We dread them, we hate them, we get thrown off our game when they happen.…
When I was growing up there was no such thing as sunscreen. There was only suntan lotion. You were supposed to put it on and then lie in the sun for hours.
No one thought at all about sun protection.
I loved it when my parents drove us to the beach. It was a major outing and a huge treat. We’d stay, and play, for endless hours.
But… I was a redhead with very fair freckled skin.
By the time we left the beach, I was beet red. By the time we got home, I was in excruciating pain. Sunburn really hurts.
My clothes hurt. My bed hurt… everything hurt.
And then, three or four days later when it stopped hurting, my skin would start to peel. At the time, it was a bit of a badge of honour and a source of great fascination. But really, my skin was peeling off because it was BURNED.
We’re not supposed to get burned.
For those of us who live where the winters are long – when summer comes we just want to be outside – and so we should be.
Hot and sunny – just what we love in the summer.
But it’s super important to protect both you and your children from harmful UV rays and painful sunburns. (We’ve become way more sun smart since I was a little freckled red headed kid)
We’ve learned when it’s good for us to be out in it (it’s a great source of vitamin D), and when we need to protect ourselves from it.
For example, a UV index of 8 is officially “very high”. And the higher the UV index, the stronger the sun’s rays are and the quicker you get burned.
As the Environment Canada’s website says:
What happens when the index is 8 or more?
Look out! Some people get sunburned in only 15 minutes.
So with the thinning ozone layer and the higher penetration of UV rays, here are some basic guidelines to be smart about sun protection:
- If you want your children to get their vitamin D from the sun, let them be out in it in the early morning or late afternoon without sun protection for about 15 minutes to half an hour max. Running around with bare, unprotected skin, in the heat of the midday sun, just isn’t good for them.
- Babies under six months have very sensitive skin and burn very easily. Babies should be kept out of the full sun as much as possible.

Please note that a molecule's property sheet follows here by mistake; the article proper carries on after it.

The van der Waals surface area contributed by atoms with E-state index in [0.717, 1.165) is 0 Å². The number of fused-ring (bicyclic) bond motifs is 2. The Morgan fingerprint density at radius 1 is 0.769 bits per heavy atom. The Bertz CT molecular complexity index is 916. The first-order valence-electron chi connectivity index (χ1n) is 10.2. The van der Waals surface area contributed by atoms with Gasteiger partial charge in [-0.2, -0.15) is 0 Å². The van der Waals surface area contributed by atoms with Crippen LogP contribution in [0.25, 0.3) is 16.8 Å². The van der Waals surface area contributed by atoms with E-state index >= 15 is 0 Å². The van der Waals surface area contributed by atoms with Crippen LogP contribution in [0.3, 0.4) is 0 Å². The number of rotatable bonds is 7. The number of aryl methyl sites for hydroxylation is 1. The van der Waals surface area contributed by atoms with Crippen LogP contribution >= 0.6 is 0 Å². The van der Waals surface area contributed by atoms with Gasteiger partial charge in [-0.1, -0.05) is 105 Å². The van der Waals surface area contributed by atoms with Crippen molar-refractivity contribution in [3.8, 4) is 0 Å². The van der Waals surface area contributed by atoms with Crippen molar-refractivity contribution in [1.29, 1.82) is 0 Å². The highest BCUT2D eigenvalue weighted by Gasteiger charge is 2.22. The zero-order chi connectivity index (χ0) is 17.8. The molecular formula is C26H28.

- Sun Protection is much more than sunscreen. Physical barriers offer the best protection and peace of mind. Physical barriers include: Sunsuits, sunshirts, sunhats , sunglasses, sun protective water shoes, stroller sun protectors, car seat sun protectors, and suntents
- Older babies and toddlers often resist sun hats and sunglasses. Get your babies used to wearing them when are very little, so it just becomes routine for going outside.
- Be insistent and persistent about your children wearing sunhats with broad brims, and UVA and UVB protective sunglasses.
- If you, and older siblings in the family, wear sunhats and sunglasses, babies and toddlers are more likely to agree to wear them as well.
- For the areas you can’t physically cover, use the safest, chemical free sunscreens available that use zinc or titanium dioxide. These offer a physical barrier and aren’t absorbed into the skin.
- Be aware that some of the most popular sunscreens are actually very toxic, According to the Environmental Working Group these are the 11 worst sunscreens for kids:
11 Worst Sunscreens for Kids
These terrible kid and baby sunscreens have at least three strikes against them: 1) oxybenzone, 2) retinyl palmitate and 3) SPFs above 50+. Two have a fourth strike: they’re aerosol sprays that can harm sensitive young lungs. Convenient? Yes. Good for kids? Absolutely not.
Banana Boat Clear UltraMist Kids Max Protect & Play Continuous Spray Sunscreen, SPF 110
Coppertone Kids Sunscreen Lotion, SPF 70
Coppertone Kids Sunscreen Stick, SPF 55
Coppertone Kids Wacky Foam Foaming Lotion Sunscreen, SPF 70+
Coppertone Water Babies Sunscreen Lotion, SPF 70+
Coppertone Water Babies Sunscreen Stick, SPF 55
Equate Kids Sunscreen Stick, SPF 55
Kroger Baby Sunscreen Lotion, SPF 70
Kroger Kids Sunscreen Lotion, SPF 70
Neutrogena Wet Skin Kids Beach & Pool Sunblock Spray, SPF 70+
Up & Up Kid’s Sunscreen Stick, SPF 55”
To see the full report click here
It’s probably shocking to see some of the most popular brands listed as the most toxic, but that’s the reality. And just because a sunscreen says “natural” it doesn’t mean it’s safe for children.
Learn more about the dangers of chemical-based sunscreens here.
Remember that children and some adults burn very quickly and childhood sun damage can have lifelong health repercussions.
Summer is wonderful, and the sun is wonderful.
And being sun smart is super wonderful! It allows you and your family to have a safe, relaxed, and wonderful time in the beautiful outdoors
PS: I was just checking tomorrow’s weather forecast because I want to go for a quick paddle on the lake before I go in to work. I’ll be wearing my Sunday Afternoons Hat, my NoZone Shirt, my ThinkBaby sunscreen, and I’ll have a lovely paddle on the lake!